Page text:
At MC+A we use several tools to keep our team aligned across multiple projects. We use Slack for Instant Messaging, Google Drive to work collaboratively in documents, Atlassian JIRA to track feature implementation and bug fixing, JIRA Confluence to share project knowledge, and Google Hangouts for daily scrums and project internal checkpoints. These are just examples of solutions that may help your company’s internal communications be more proficient.

The second step is integrating the Internal Communication Plan and the Project Communication Plan. The communication landscape  changes for every project and with every client’s stakeholder, so this integration must be always under review.

At MC+A we manage project risk and delivery through Project Communication Plans. Successfully engaging in good communication planning helps guarantee timely and efficient generation, gathering, storage, and dissemination of project information. Project communication planning is straightforward and simple. Our PMs define the appropriate communication objectives and channels for each stakeholder and team.

The last step would be for the PMs to set the rules for communication and get the team to buy in through an upfront contract in the form of our Project Charter.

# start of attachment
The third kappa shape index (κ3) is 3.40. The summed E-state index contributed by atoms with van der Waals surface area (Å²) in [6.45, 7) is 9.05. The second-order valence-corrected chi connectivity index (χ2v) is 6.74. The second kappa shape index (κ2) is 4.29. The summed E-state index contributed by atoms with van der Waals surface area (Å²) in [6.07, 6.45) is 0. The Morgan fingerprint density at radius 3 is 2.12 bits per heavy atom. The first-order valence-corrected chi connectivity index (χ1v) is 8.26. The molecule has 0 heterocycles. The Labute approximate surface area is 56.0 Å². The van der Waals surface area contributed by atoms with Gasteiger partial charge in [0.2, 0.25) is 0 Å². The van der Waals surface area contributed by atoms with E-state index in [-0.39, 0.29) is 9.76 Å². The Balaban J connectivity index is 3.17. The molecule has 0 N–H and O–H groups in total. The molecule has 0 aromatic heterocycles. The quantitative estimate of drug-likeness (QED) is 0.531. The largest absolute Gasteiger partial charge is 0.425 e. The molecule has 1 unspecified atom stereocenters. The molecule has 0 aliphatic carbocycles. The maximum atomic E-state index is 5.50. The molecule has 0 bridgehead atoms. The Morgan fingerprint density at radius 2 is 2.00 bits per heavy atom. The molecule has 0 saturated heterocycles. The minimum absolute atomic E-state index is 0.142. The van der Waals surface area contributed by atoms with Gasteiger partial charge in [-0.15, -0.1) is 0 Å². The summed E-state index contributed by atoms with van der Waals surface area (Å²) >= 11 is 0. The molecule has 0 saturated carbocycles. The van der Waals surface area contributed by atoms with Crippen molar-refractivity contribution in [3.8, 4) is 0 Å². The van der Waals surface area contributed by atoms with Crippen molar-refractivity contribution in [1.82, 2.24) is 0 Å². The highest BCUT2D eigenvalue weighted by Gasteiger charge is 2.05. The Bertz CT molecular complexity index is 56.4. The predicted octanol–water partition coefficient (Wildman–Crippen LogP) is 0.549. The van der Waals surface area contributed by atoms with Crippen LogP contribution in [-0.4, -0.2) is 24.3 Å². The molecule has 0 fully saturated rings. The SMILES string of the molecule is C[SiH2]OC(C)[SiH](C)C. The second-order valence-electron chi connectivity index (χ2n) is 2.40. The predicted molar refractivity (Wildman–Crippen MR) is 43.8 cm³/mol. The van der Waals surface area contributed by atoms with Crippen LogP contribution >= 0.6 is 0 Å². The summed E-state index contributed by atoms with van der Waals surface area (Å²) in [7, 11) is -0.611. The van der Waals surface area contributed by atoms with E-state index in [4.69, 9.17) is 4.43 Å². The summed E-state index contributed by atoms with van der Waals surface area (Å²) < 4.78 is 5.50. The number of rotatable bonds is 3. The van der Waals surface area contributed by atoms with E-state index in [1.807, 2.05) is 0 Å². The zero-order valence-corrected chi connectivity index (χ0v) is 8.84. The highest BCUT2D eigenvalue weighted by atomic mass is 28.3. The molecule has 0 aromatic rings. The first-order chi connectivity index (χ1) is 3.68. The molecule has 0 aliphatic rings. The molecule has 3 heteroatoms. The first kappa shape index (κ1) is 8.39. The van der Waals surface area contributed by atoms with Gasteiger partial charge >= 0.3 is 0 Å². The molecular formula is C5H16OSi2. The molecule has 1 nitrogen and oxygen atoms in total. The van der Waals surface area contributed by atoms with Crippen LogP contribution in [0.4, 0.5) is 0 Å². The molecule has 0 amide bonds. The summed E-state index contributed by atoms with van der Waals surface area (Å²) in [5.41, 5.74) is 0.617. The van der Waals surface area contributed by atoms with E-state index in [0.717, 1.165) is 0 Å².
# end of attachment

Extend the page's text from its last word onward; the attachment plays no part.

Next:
Here is a quick example:

  • During our Sales-to-Service handoff, the PM and Sales team define stakeholders. We classify stakeholders into two categories: (1) directly or (2) indirectly impacted by project outcomes.  We then create a plan for communication, identifying any deltas between stakeholders. It is a simple exercise of who, what, when and how.
  • The Project Charter is then distributed during project initiation. Stakeholders are directly engaged and informed as to the communication management plan (note: a key is to make this and all project artifacts available to the stakeholders where they need it).
  • Take the time to go through the artifacts and directly push for feedback and signoff.
  • Wash, rinse and repeat for each project artifact.

At MC+A our typical Project Communication Plan includes several checkpoints to keep the client’s stakeholders and internal team members on top of project activities. According to the project size, we determine the necessity of periodical project status (daily or weekly) apart from specific technical meetings to work in determined project issues. The project plan is always updated to keep the latest picture of the activities. For every project, we also have a RAID Log artifact to register and manage all the Risks, Assumptions, Issues, and Dependencies discovered during the project life. These are just some examples of the assets we are continuously improving to deliver a premium service to our customers and end users.